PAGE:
by  Kristi Ellis

Posted Thursday November 4, 2010

From WWD Issue 11/04/2010

President Obama at the White House on Wednesday

President Obama at the White House on Wednesday.

Photo By Chip Somodevilla/Getty Images

WASHINGTON — Congress and the White House should reach common ground on free trade agreements and tax cuts for businesses and individuals, while a bill that would have made it easier for labor groups to organize appears dead in the wake of the Republican takeover of the House in Tuesday’s midterm elections.

The GOP control of the House will usher into power next year what is traditionally a more business friendly and pro-trade party, according to industry observers.

President Obama, who will now be governing a divided government, said in an hour-long postelection news conference on Wednesday that he believes there are areas where he and Democrats and Republicans in Congress can find common ground. Obama said his number-one priority is to extend tax cuts for the middle class that are set to expire at the end of the year. But he side-stepped a question about whether he would be willing to compromise on his insistence that the tax cuts passed by Congress in 2001 and 2003 for all income levels be extended only for families with household incomes of below $250,000. Republicans are pushing for the tax cuts to be extended to everyone, including the wealthy.

Obama also said he will continue to put an emphasis on opening overseas markets for companies to boost exports, starting off with his 10-day trip to four countries in Asia that begins on Friday.

“Now keep in mind over the last two years we’ve been talking to ceo’s constantly,” said Obama. “And as I plan for my trip later this week to Asia, the whole focus is on how are we going to open markets so that American businesses can prosper and we can sell more goods and create more jobs here in the United States. And a whole bunch of corporate executives are going to be joining us so that I can help them open up those markets and allow them to sell their products.”

International trade is one of the biggest areas where industry executives and academics believe there will be compromise. Other issues that have had bipartisan support and could see compromise action are a package of tax cuts that includes a provision allowing retailers to write off expenses on store renovations more quickly, a bill that would mandate sales tax collection by all sellers, including online merchants, and legislation cracking down on organized retail crime.

A bill that would have made it easier for workers to organize a union has likely been tabled for the next two years while Republicans control the House, as has comprehensive climate change legislation targeting greenhouse gas emissions.

“I think there will be a least-common-denominator approach [to policy making] of places where the President and Republicans have agreement, and trade policy is number one,” said Phillip Swagel, a visiting professor at the McDonough School of Business at Georgetown University. “It’s a place where the President is much more favorable toward boosting trade than the Democratic party.”

Pending trade agreements with South Korea, Panama and Colombia have been reinvigorated and face better prospects on the heels of the Republican congressional gains, according to most industry executives.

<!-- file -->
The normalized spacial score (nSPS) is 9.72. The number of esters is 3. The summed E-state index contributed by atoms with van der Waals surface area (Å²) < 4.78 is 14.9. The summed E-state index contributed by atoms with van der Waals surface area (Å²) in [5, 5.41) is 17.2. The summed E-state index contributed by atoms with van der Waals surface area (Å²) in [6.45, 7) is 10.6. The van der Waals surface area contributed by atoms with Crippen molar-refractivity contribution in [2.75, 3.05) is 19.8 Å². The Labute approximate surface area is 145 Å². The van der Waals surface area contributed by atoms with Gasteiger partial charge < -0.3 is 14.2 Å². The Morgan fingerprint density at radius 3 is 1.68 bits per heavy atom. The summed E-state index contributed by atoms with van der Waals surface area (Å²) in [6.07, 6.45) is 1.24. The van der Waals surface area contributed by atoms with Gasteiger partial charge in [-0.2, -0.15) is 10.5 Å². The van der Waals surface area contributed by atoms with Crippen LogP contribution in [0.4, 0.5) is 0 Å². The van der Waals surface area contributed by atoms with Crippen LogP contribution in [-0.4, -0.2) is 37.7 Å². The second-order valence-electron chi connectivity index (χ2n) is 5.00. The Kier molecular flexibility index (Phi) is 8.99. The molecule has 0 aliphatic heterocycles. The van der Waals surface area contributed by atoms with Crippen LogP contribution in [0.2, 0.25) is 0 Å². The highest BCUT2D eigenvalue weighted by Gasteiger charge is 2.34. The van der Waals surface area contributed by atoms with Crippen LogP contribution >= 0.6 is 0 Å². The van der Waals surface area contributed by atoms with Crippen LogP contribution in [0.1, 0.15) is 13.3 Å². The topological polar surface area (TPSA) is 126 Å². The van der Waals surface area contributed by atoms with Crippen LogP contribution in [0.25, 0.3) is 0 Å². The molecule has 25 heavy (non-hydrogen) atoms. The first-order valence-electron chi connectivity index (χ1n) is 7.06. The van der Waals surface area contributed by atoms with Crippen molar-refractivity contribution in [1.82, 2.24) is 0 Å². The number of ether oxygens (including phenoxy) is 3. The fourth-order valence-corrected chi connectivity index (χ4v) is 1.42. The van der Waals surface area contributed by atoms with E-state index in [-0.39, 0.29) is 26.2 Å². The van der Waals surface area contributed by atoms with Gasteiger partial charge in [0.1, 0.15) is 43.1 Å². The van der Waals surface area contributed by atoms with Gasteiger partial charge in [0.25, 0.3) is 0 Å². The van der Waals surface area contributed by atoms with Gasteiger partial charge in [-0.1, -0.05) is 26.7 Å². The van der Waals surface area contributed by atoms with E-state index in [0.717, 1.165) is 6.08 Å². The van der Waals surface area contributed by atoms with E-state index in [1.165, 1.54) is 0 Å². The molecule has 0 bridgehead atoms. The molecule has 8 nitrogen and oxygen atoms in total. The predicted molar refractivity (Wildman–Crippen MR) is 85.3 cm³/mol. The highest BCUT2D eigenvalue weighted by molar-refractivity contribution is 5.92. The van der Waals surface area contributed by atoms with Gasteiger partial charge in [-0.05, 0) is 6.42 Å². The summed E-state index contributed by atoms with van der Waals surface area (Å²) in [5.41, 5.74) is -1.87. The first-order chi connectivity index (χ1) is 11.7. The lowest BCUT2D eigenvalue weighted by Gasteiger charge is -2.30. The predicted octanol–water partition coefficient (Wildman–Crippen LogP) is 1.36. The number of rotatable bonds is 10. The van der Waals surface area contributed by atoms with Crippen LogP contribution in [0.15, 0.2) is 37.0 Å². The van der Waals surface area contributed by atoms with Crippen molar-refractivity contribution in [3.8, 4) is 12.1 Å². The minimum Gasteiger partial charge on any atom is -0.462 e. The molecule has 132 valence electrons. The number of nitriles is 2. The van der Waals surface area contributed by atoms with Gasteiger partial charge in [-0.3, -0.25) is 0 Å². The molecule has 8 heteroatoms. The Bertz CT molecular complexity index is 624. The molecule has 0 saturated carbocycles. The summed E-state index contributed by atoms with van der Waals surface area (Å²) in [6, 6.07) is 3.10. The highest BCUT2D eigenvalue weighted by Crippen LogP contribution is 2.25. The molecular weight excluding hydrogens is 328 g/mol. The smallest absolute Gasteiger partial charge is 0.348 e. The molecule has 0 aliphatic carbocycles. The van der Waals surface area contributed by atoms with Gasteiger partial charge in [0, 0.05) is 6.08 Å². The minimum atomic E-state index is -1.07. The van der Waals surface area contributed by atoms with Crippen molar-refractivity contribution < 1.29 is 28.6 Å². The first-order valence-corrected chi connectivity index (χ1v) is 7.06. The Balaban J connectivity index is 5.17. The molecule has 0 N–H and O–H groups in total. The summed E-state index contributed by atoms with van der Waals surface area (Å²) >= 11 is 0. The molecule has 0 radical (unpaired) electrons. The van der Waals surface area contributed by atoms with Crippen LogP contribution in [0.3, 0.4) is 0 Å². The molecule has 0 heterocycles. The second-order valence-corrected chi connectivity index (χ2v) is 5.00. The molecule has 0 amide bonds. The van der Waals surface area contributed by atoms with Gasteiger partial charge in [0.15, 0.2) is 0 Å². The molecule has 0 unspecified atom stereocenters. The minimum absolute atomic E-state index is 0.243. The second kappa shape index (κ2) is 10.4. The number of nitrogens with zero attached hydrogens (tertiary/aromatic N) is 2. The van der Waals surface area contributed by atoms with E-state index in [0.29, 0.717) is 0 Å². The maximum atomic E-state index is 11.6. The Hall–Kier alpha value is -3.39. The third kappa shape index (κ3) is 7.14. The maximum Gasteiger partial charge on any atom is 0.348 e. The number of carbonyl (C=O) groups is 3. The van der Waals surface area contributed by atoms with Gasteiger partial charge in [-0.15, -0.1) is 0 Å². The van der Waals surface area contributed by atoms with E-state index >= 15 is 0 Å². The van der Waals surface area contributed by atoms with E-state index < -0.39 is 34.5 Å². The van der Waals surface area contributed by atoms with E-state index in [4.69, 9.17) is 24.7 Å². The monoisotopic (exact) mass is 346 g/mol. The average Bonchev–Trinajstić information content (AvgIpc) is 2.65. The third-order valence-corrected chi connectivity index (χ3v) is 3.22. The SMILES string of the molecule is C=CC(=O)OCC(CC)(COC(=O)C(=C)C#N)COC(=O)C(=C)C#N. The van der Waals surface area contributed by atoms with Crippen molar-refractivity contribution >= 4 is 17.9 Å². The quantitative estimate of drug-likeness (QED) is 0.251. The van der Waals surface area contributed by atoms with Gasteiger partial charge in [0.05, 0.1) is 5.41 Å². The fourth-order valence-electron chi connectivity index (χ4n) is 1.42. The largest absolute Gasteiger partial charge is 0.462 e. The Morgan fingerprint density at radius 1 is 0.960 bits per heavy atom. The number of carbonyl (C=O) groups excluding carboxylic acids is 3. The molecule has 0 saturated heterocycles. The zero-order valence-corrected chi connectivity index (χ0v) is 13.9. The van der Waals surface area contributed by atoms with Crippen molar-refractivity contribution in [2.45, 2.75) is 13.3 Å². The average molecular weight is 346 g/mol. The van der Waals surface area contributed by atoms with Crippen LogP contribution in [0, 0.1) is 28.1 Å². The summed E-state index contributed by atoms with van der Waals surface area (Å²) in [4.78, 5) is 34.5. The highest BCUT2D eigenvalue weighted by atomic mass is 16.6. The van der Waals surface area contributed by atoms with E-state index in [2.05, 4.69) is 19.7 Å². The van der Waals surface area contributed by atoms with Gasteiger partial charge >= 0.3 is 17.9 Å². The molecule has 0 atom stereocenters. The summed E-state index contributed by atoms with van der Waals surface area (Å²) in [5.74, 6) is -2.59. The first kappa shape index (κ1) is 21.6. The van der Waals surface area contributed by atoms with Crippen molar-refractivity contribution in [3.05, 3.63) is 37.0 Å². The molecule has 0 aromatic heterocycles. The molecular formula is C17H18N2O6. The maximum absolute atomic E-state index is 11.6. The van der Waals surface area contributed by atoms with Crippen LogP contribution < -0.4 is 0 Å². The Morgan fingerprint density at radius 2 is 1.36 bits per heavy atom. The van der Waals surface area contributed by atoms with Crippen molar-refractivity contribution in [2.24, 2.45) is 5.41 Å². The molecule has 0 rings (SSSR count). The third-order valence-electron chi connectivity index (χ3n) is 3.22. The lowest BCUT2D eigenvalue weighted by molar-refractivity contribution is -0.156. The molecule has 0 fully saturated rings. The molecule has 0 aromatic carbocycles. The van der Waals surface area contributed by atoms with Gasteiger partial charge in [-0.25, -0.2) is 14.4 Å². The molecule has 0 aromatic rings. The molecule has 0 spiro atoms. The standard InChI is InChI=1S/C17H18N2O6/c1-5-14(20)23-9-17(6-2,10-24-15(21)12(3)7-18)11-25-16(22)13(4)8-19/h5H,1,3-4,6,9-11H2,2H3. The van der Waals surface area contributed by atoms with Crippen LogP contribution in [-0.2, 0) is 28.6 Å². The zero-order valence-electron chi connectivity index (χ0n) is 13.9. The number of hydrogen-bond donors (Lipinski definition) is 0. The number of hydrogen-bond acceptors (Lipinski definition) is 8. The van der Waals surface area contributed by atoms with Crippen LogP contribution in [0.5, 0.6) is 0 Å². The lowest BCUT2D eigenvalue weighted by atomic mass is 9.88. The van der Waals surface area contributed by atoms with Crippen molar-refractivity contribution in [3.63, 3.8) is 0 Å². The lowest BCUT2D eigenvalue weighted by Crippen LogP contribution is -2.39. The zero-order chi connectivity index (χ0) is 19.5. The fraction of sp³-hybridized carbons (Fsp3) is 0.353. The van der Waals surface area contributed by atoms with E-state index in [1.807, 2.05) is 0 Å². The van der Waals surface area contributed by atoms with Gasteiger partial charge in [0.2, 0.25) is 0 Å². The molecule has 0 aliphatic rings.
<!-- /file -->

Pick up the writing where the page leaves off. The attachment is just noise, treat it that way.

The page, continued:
“I do think all three pending trade agreements will go through,” Swagel added.

Kevin Burke, president and chief executive officer of the American Apparel & Footwear Association, said he’s also optimistic about the free trade pacts that have been languishing. Obama has singled out his support for the trade deal with South Korea and the White House has said it is pushing for a resolution on all outstanding issues with the country before the G-20 meeting in Seoul on Nov. 11 and 12.

“Hopefully, as a result of this election, there is more of a reason for the President to expand his views and…really become a free trade president,” Burke said.

Julia Hughes, president of the U.S. Association of Importers of Textiles and Apparel, said the election results might also “give some impetus” to negotiations for the regional Asia-Pacific trade pact known as the Trans-Pacific Partnership with seven other nations that was launched by the Obama administration, and a push for an overhaul of trade preference programs, stretching from Haiti to sub-Saharan Africa.

The prospects for legislation targeting China’s allegedly undervalued currency will likely dim if the Senate does not pass a bill this year. The House passed a bill, which had broad bipartisan support, last month that would give the Commerce Department greater leeway in investigating and cracking down on undervalued currency as an illegal export subsidy, which could lead to punitive tariffs on imports from China and other countries.

Erik Autor, vice president and international trade counsel for the National Retail Federation, said, “I think it is still a high priority for unions and certain segments of the manufacturing community. It all depends on what progress the administration is able to make bilaterally and multilaterally with the Chinese over currency policy, and it depends on what the Chinese do in response.”

On Wednesday, investors took stock of the shifting political landscape as well as the Federal Reserve’s reinvigorated effort to stimulate the economy. The Fed, led by chairman Ben S. Bernanke, said it would buy $600 billion in long-term Treasury bonds “to promote a stronger pace of economic recovery.”

The S&P Retail Index rose 0.4 percent, or 1.73 points, to close at 473.15, as the Dow Jones Industrial Average inched up 0.2 percent, or 26.41 points, to 11,215.13. Retail gainers included Saks Inc., up 1.5 percent to $11.34, and J. Crew Group Inc., ahead 1.3 percent to $32.11.